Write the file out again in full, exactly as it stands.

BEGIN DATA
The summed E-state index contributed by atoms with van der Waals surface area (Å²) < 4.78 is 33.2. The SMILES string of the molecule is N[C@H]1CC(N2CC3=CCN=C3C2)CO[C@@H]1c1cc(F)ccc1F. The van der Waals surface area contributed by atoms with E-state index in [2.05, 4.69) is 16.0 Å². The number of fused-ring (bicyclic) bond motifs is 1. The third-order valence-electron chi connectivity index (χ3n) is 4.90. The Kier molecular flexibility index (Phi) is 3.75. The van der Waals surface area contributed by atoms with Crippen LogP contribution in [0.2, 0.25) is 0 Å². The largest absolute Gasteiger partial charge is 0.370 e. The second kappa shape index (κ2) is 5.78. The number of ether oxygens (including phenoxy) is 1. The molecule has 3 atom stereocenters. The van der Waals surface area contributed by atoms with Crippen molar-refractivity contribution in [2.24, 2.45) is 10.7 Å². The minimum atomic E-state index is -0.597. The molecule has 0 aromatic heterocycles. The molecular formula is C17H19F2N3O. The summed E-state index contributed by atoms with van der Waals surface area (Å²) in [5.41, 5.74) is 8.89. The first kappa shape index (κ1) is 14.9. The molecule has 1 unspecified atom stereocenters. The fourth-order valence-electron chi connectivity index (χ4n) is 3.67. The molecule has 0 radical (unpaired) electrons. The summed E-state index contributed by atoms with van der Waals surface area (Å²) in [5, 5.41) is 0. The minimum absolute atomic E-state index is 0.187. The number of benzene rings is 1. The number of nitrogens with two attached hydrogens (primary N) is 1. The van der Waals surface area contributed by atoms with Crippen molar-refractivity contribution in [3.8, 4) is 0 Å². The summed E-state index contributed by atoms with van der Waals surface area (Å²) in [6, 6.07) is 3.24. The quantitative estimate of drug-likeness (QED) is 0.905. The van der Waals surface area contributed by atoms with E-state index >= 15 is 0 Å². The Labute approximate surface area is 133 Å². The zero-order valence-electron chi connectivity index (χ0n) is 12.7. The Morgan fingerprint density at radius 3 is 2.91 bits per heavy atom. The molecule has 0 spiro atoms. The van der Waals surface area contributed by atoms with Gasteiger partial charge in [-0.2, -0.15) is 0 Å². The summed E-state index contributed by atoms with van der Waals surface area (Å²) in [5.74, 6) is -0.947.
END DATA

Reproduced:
The summed E-state index contributed by atoms with van der Waals surface area (Å²) < 4.78 is 33.2. The SMILES string of the molecule is N[C@H]1CC(N2CC3=CCN=C3C2)CO[C@@H]1c1cc(F)ccc1F. The van der Waals surface area contributed by atoms with E-state index in [2.05, 4.69) is 16.0 Å². The number of fused-ring (bicyclic) bond motifs is 1. The third-order valence-electron chi connectivity index (χ3n) is 4.90. The Kier molecular flexibility index (Phi) is 3.75. The van der Waals surface area contributed by atoms with Crippen LogP contribution in [0.2, 0.25) is 0 Å². The largest absolute Gasteiger partial charge is 0.370 e. The second kappa shape index (κ2) is 5.78. The number of ether oxygens (including phenoxy) is 1. The molecule has 3 atom stereocenters. The van der Waals surface area contributed by atoms with Crippen molar-refractivity contribution in [2.24, 2.45) is 10.7 Å². The minimum atomic E-state index is -0.597. The molecule has 0 aromatic heterocycles. The molecular formula is C17H19F2N3O. The summed E-state index contributed by atoms with van der Waals surface area (Å²) in [5.41, 5.74) is 8.89. The first kappa shape index (κ1) is 14.9. The molecule has 1 unspecified atom stereocenters. The fourth-order valence-electron chi connectivity index (χ4n) is 3.67. The molecule has 0 radical (unpaired) electrons. The summed E-state index contributed by atoms with van der Waals surface area (Å²) in [5, 5.41) is 0. The minimum absolute atomic E-state index is 0.187. The number of benzene rings is 1. The number of nitrogens with two attached hydrogens (primary N) is 1. The van der Waals surface area contributed by atoms with Crippen molar-refractivity contribution in [3.8, 4) is 0 Å². The summed E-state index contributed by atoms with van der Waals surface area (Å²) in [6, 6.07) is 3.24. The quantitative estimate of drug-likeness (QED) is 0.905. The van der Waals surface area contributed by atoms with E-state index >= 15 is 0 Å². The Labute approximate surface area is 133 Å². The zero-order valence-electron chi connectivity index (χ0n) is 12.7. The Morgan fingerprint density at radius 3 is 2.91 bits per heavy atom. The molecule has 0 spiro atoms. The van der Waals surface area contributed by atoms with Gasteiger partial charge in [-0.2, -0.15) is 0 Å². The summed E-state index contributed by atoms with van der Waals surface area (Å²) in [5.74, 6) is -0.947.